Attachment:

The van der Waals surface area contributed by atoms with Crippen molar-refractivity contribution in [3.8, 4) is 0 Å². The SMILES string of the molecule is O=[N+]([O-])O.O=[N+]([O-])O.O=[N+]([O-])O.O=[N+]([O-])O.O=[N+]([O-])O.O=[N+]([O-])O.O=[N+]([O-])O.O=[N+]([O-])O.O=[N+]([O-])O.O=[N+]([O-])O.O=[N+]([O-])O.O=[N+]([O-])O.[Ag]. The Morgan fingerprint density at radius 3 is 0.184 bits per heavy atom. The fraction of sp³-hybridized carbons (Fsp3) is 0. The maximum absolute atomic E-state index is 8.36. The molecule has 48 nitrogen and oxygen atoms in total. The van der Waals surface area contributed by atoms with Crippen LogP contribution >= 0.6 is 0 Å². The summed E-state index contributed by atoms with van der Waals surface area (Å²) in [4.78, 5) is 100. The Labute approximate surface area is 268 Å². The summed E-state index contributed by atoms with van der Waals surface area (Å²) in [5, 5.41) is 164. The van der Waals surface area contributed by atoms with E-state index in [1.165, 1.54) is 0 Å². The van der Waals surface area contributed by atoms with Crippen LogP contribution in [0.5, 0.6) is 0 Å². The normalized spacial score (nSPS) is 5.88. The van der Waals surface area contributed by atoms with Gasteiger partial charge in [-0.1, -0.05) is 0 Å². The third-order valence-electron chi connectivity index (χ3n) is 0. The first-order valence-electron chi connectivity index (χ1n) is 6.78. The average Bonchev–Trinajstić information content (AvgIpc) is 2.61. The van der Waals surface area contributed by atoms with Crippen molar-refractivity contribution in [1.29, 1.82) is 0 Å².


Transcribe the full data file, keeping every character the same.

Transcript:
The van der Waals surface area contributed by atoms with Crippen molar-refractivity contribution in [3.8, 4) is 0 Å². The SMILES string of the molecule is O=[N+]([O-])O.O=[N+]([O-])O.O=[N+]([O-])O.O=[N+]([O-])O.O=[N+]([O-])O.O=[N+]([O-])O.O=[N+]([O-])O.O=[N+]([O-])O.O=[N+]([O-])O.O=[N+]([O-])O.O=[N+]([O-])O.O=[N+]([O-])O.[Ag]. The Morgan fingerprint density at radius 3 is 0.184 bits per heavy atom. The fraction of sp³-hybridized carbons (Fsp3) is 0. The maximum absolute atomic E-state index is 8.36. The molecule has 48 nitrogen and oxygen atoms in total. The van der Waals surface area contributed by atoms with Crippen LogP contribution >= 0.6 is 0 Å². The summed E-state index contributed by atoms with van der Waals surface area (Å²) in [4.78, 5) is 100. The Labute approximate surface area is 268 Å². The summed E-state index contributed by atoms with van der Waals surface area (Å²) in [5, 5.41) is 164. The van der Waals surface area contributed by atoms with E-state index in [1.165, 1.54) is 0 Å². The van der Waals surface area contributed by atoms with Crippen LogP contribution in [0.5, 0.6) is 0 Å². The normalized spacial score (nSPS) is 5.88. The van der Waals surface area contributed by atoms with Gasteiger partial charge in [-0.1, -0.05) is 0 Å². The third-order valence-electron chi connectivity index (χ3n) is 0. The first-order valence-electron chi connectivity index (χ1n) is 6.78. The average Bonchev–Trinajstić information content (AvgIpc) is 2.61. The van der Waals surface area contributed by atoms with Crippen molar-refractivity contribution in [1.29, 1.82) is 0 Å².